TWU calls for cap on airline executive pay, as Qantas seeks $4.2bn bailout

The Federal Government should take a stake in domestic airlines and impose strict conditions on executive pay, as Qantas tried to outdo Virgin today with an outrageous claim for a $4.2 billion bailout, the TWU has said.

TWU National Secretary Michael Kaine said the Federal Government should move to take a stake in the airlines and set the following conditions:

  • Cap on executive pay, as some European countries operate to this day following the bank bailouts during the financial crisis
  • Ban on executive bonuses and shareholder dividends until workers are returned to their jobs and all leave and superannuation is paid back
  • Permanent full-time jobs to be maximized
  • Direct hire engagement of workers by the airlines, ending the fragmentation of the aviation sectors where multiple companies are pitted against each other
  • Workers paid the same rate for doing the same job across the aviation sector
  • Contracts at the airports must be scrutinized to ensure safety and job quality are the main focuses, not low cost

“It is just a short few years since the Qantas CEO was walking the corridors of Parliament House in Canberra, cap in hand looking for a bailout following the disastrous decisions he made, including engaging in a price war with Virgin. He now says Qantas doesn’t need a bailout but spits the dummy when Virgin seeks one. It is a cynical ploy to bully his way into setting up a monopoly in the airline sector in Australia, which would devastate the country,” said Kaine.

“The Federal Government must step in now and ensure we have a viable aviation sector on the other side of this crisis but one that is managed very differently. Australia does not benefit when its biggest airline tries to cannibalise the other main airline. Workers do not benefit when the aviation sector engages in a race to the bottom that produces low paid, part-time jobs. It is time for a reboot of the aviation industry and to do that Government must take a stake now,” Kaine added.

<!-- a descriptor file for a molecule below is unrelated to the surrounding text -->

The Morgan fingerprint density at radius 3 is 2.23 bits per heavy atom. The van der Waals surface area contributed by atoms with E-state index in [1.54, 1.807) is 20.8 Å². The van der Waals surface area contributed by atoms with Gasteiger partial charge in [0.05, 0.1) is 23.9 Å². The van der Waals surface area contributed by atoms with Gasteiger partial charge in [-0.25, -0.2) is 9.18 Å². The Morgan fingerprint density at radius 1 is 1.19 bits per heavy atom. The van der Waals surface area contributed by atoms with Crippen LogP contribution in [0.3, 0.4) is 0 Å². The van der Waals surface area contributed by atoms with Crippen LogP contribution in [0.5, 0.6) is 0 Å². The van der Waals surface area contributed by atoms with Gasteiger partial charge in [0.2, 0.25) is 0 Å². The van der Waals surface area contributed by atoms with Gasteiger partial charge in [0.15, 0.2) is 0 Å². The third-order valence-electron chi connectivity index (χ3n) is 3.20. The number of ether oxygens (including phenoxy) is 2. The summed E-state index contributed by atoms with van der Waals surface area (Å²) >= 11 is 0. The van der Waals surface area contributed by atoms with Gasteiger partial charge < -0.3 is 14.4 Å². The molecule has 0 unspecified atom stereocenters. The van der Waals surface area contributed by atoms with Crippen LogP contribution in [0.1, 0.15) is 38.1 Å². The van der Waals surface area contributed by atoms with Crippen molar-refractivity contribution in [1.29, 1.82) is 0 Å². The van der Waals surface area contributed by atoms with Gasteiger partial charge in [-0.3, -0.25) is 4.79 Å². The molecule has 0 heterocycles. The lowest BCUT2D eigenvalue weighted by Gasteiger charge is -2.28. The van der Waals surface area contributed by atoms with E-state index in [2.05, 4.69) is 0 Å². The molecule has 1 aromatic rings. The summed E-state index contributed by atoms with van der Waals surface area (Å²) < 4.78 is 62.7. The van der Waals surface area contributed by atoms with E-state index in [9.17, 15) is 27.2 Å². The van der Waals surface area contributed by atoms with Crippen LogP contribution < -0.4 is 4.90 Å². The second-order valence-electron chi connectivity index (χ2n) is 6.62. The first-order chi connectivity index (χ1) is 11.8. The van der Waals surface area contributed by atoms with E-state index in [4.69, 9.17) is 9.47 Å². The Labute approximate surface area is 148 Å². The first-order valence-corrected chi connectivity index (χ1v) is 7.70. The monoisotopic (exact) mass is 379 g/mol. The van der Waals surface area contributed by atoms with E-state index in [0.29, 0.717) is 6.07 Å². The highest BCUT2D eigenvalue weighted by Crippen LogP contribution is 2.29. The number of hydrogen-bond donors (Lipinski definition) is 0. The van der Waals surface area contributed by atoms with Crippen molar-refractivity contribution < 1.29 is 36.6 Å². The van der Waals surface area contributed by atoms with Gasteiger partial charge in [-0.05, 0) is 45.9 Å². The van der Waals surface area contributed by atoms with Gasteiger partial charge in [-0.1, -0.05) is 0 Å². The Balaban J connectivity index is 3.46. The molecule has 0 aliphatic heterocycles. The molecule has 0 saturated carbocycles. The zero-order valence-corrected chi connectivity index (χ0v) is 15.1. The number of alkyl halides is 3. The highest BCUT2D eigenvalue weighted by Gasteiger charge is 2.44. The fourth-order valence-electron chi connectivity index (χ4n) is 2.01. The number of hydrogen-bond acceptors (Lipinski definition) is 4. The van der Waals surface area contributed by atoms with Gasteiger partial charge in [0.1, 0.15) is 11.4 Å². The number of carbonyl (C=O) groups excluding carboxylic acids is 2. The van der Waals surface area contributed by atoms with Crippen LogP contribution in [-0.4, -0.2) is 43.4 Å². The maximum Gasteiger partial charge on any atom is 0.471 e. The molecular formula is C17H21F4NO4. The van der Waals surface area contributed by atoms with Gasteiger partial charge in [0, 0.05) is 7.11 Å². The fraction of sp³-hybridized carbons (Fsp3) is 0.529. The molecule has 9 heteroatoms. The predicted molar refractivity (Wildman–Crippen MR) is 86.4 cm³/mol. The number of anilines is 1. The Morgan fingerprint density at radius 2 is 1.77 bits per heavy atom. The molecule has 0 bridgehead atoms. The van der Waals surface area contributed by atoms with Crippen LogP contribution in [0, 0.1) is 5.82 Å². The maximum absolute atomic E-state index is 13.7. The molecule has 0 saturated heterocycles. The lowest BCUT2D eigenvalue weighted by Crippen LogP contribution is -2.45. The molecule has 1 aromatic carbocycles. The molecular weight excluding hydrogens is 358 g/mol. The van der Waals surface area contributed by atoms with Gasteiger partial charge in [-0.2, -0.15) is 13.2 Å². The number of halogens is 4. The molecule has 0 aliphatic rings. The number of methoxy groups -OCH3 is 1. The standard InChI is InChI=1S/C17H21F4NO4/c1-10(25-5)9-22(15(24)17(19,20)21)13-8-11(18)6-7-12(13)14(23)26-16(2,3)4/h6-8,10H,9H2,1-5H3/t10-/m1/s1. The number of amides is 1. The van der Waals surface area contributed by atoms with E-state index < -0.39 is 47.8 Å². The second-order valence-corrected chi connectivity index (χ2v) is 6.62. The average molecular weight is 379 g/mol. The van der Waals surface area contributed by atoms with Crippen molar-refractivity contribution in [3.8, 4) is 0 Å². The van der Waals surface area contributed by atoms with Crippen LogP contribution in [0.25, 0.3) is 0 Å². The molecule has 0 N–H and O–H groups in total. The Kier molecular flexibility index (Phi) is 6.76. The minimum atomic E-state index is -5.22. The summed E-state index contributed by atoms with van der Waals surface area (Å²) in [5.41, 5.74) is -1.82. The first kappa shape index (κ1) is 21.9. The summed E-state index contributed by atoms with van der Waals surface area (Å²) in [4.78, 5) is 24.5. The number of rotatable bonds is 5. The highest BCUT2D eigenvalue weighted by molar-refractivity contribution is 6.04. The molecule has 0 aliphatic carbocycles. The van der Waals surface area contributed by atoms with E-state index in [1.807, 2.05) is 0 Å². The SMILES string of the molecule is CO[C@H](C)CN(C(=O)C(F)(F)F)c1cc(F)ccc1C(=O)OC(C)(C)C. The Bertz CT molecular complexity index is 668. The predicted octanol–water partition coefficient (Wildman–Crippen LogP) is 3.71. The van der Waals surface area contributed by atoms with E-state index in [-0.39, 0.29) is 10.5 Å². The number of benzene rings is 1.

The Federal Government has announced over $1 billion financial assistance to the airlines so far in this crisis, with no conditions set.

In 2014, Qantas reported losses of $2.84 billion and sought a bailout from the Government. It forced its workers to take an 18-month wage freeze which it subsequently refused to pay back in terms of its impact on nominal wages and superannuation. A report shows workers will suffer losses of up to $200,000*. Executive pay and bonuses have spiralled since the crisis in Qantas. Just four years after the crisis, the Qantas CEO was named the highest paid CEO in Australia.

A YouGov Galaxy poll last week showed a majority of people – 62% – want the Government to take a stake in private companies which require bailouts, with 50% stating that Qantas should be nationalised if the current situation gets worse and only 20% opposed.

The poll also shows the public is very supportive of the Federal Government’s relief to airlines last week, with 68% saying they agree with the $715 million assistance package.

A large majority – 80% – said executive bonuses and shareholder dividends should not be paid until Qantas workers are paid back the accrued and future leave the company is forcing them to take. Almost two-thirds said Qantas should ensure its workers do not have to take unpaid leave.

* The Long-Term Consequences of Wage Freezes for Real Wages, Lifetime Earnings, and Superannuation. Centre for Future Work. February 2020.

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